This oatmeal is very average
That deadpan quote was uttered by Bob Parr at 6am, August 12, 2006 in preparation of attempting Kiwetinok Peak, Mount Pollinger, Mount McArthur and Mount Kerr in Yoho National Park. Apparently plain oatmeal and water is not a gourmet breakfast. As it turns out, Bob provided a lot entertaining, deadpan quotes which made a weekend in Yoho's Stanley Mitchell hut very entertaining.
It all started with Linda Breton planning a group trip to the Stanley Mitchell hut in hopes of having a more successful outing than the group trip last year. In June 2005, Dave, Sonny and I summitted Isolated Peak and then the weather prevented us and the rest of the rmbooks group from getting anything more significant. We thought that we had bagged Mount Kerr but a year later we found out to our dismay that the map and guidebook description had led us to an outlier of Kerr - not the main summit! (It was worse for me because I'd already 'summitted' that false peak once before!!)
As it turned out this year, due to bad weather and a full hut, only Bob, Hanneke (my wife) and I hiked into the hut in gloomy conditions on Friday, August 11.
Bob and I woke up with the dawn of a new day and by 7am we were hiking up to Kiwetinok Pass under a partly cloudy sky. We ascended the lower slopes of Kiwetinok Peak and before the large snow patch we tried short-cutting up through the lower cliffs to climber's left. This was, of course, not smart and soon we were backing out of a very slippery (ice / snow) situation and traversing over to the Pollinger / Kiwetinok col. We worked our way up the steep slopes of Kiwetinok and with a mix of (lots of) luck and (some) good route finding we managed to make the summit.
[Bob heads up to Kiwetinok Pass, early Saturday morning.]
It would be impossible for me to describe the route in detail but in a rare stroke of mountaineering prowess I actually did a pretty good job of route finding this day! Every time I found a way through a crux section I would spot another cairn proving my decision correct. The snow made it hard to pick a line but the general key to the top is to trend climber's left and traverse under cliff bands until obvious weaknesses appear - sometimes on climber's right. This was by far the most difficult ascent of the day. We had to cross several patches of ice and snow that even crampons wouldn't have made easier. The snow was more like a layer of slush residing on a slab of ice. Crampons would have balled up on the slush and then slid off the ice! The ice / snow / cold didn't help any but this peak has far fewer visitors than any of the other three we visited - it still had a half empty register placed by Alan Kane in 1995.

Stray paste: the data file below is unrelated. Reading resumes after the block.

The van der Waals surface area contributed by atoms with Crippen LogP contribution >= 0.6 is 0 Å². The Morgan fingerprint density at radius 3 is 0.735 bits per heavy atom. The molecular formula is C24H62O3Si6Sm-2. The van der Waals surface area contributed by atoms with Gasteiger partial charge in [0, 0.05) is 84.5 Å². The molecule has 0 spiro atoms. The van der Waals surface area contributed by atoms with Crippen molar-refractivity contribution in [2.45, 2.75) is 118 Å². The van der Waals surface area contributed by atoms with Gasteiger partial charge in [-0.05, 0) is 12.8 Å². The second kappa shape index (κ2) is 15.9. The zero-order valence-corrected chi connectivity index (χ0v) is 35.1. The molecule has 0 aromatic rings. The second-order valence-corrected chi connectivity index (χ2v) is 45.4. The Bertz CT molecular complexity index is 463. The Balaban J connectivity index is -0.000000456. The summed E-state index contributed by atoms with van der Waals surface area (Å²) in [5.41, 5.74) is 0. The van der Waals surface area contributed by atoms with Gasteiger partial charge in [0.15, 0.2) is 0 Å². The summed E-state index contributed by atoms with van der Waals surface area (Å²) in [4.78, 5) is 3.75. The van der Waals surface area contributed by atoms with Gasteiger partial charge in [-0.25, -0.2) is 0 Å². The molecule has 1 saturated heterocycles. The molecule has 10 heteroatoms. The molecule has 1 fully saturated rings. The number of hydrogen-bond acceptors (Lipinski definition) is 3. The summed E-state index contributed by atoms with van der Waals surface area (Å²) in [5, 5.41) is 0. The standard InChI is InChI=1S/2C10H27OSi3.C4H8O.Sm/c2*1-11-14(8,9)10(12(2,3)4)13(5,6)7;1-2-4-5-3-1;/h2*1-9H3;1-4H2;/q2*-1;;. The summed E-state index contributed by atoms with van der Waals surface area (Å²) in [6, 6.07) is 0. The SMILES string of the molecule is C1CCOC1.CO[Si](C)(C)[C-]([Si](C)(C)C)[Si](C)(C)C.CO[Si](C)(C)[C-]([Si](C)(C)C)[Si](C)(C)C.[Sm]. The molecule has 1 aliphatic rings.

[Bob on the lower ascent slopes of Kiwetinok.]
[Under thick cloud, Bob scrambles up through the rubble and cliff bands on Kiwetinok Peak.]
[Bob tops out on Kiwetinok Peak.]
[Bob on the summit ridge of Kiwetinok Peak.]
We enjoyed a stunning panorama from the summit and Bob commented that the region around us had a very 'wild' feeling to it. I think that's what has brought my into this area 3 times already. Once you get up to Kiwetinok Pass the remoteness of the terrain is apparent. From Kiwetinok Peak the majesty of the surrounding peaks combined with the difficult of the climb, is right in your face and leaves an impression that will not soon fade from my memory.
[Vern and Bob on the summit of Kiwetinok.]
[Click to view a panorama from Kiwetinok Peak. ++]
[The snow made the rubble slick and the descent tricky.]
[Mount Carnarvon looms up behind Mount Kerr from the descent slopes of Kiwetinok Peak.]